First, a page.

It may be hard to believe, but there are still things banned in New York. And Gov. Andrew Cuomo is keeping it that way. E-scooters and e-bikes are gaining speed all over the country and were on the verge of becoming legal in the Empire State, but Cuomo is slamming on the brakes.
The bill, which passed overwhelmingly in both the New York state Senate and the state Assembly in June, not only legalizes the two modes of transportation but also gives cities control over e-bike and e-scooter sharing services. But Cuomo just vetoed the bill because, according to the governor, it's too dangerous.
“Failure to include these basic measures renders this legislation fatally flawed,” he said, referencing how a 16-year-old boy riding an e-scooter died in November after colliding with a tow truck.
As some of the bill's proponents note, Cuomo didn't notice these "fatal flaws" until one of the bill's sponsors criticized him.
Sen. Jessica Ramos (D-Queens), dinged him to The New York Times in October over his push to double the threshold for the state’s minor political parties to keep a line on the ballot come Election Day.
“I honestly have never understood why it is that, electorally, the governor cannot seem and act as interested as we are in having as many Democrats in the State Legislature as possible,” Ramos, who was backed by the state’s Working Families Party, told The Times.
The bill would have particularly helped the city's food delivery workers. Under the current rules, these workers face $500 NYPD fines and confiscation threats on a daily basis. It may seem like New York has plenty of public transportation, but as The Verge reports, there are still plenty of "transit deserts."
"I'm most sad for all of the workers in New York City who already ride their e-bikes who get harassed by NYPD and ticketed by NYPD on a daily basis," Helen Ho, the co-founder of Biking Public Project, told Gothamist. "I'm sad for them that this will continue to happen to them in the New Year."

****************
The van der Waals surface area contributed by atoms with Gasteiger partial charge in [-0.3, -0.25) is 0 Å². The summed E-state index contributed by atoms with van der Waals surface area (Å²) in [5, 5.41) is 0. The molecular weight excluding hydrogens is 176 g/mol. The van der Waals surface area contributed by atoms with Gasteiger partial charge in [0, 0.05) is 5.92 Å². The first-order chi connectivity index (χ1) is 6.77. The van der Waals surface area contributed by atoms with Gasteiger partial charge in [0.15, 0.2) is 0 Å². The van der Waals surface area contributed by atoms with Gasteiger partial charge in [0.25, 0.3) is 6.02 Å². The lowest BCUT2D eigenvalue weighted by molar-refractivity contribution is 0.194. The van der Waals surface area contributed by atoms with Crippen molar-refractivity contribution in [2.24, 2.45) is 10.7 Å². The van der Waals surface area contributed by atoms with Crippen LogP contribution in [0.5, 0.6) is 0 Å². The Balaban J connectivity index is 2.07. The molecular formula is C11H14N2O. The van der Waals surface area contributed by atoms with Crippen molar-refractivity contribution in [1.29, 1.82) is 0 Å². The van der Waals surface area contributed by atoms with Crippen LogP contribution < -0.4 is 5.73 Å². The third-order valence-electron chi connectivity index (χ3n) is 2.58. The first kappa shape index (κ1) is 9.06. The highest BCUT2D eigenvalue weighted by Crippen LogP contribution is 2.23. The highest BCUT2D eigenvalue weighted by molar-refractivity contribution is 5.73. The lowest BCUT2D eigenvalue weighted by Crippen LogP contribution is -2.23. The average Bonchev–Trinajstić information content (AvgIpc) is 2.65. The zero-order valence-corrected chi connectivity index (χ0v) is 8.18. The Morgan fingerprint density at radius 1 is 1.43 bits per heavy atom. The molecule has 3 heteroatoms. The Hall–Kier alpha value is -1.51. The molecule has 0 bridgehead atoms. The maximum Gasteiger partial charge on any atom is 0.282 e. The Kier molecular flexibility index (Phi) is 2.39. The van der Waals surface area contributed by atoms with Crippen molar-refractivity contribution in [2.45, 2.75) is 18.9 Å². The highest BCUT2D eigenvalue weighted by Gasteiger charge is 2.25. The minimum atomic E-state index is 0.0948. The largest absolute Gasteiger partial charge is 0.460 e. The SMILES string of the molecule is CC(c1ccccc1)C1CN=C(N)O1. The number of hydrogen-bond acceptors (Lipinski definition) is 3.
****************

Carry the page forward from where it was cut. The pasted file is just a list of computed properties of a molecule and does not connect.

"It's hard for him to empathize with the plight of the 40,000 workers who currently ride e-bikes on a daily basis," Ho said of the governor.
We are deeply disappointed to learn that @NYGovCuomo has vetoed legalizing e-bikes that food delivery workers ride on a daily basis, offering no solutions and allowing workers to suffer for another year. Bah humbug. https://t.co/3XcjRdJ1zl— Biking Public Project (@BikingPublic) December 26, 2019
Several New York lawmakers agree this is a "missed opportunity" that will leave delivery workers vulnerable.
NEWS: Despite a broad show of support and momentum, my bill to legalize e-bikes and e-scooters has been vetoed.— Nily Rozic ??? (@nily) December 26, 2019
Statement below. pic.twitter.com/l1OUoUL8gF
Countless working-class NYers will now face undue persecution and financial hardship. Albany must rectify this.— Carlina Rivera ??? (@CarlinaRivera) December 27, 2019
And if @NYCMayor can find ways to permit e-bike share & corporate cargo bikes, he can find a solution for our delivery workers in the meantime.https://t.co/HpXiH9XHZC
Governor Cuomo should be ashamed of his decision to veto legislation to legalize e-bikes and e-scooters. This decision denies justice to tens of thousands of low income, immigrant delivery workers & stymies new, sustainable transportation options.— Antonio Reynoso (@CMReynoso34) December 27, 2019
The govenor apparently has plans to introduce his own plan.
There is no need for us to choose between legalizing e-bikes and safety, and I will propose a bill that does both on January 8.— Andrew Cuomo (@NYGovCuomo) December 27, 2019
But the original e-scooter bill's other co-sponsor, State Sen. Jessica Ramos, responded that their bill "wasn’t a choice between either. Happy to work with you but don’t be disingenuous."
Ramos said she plans to work to get their legislation passed in the new year.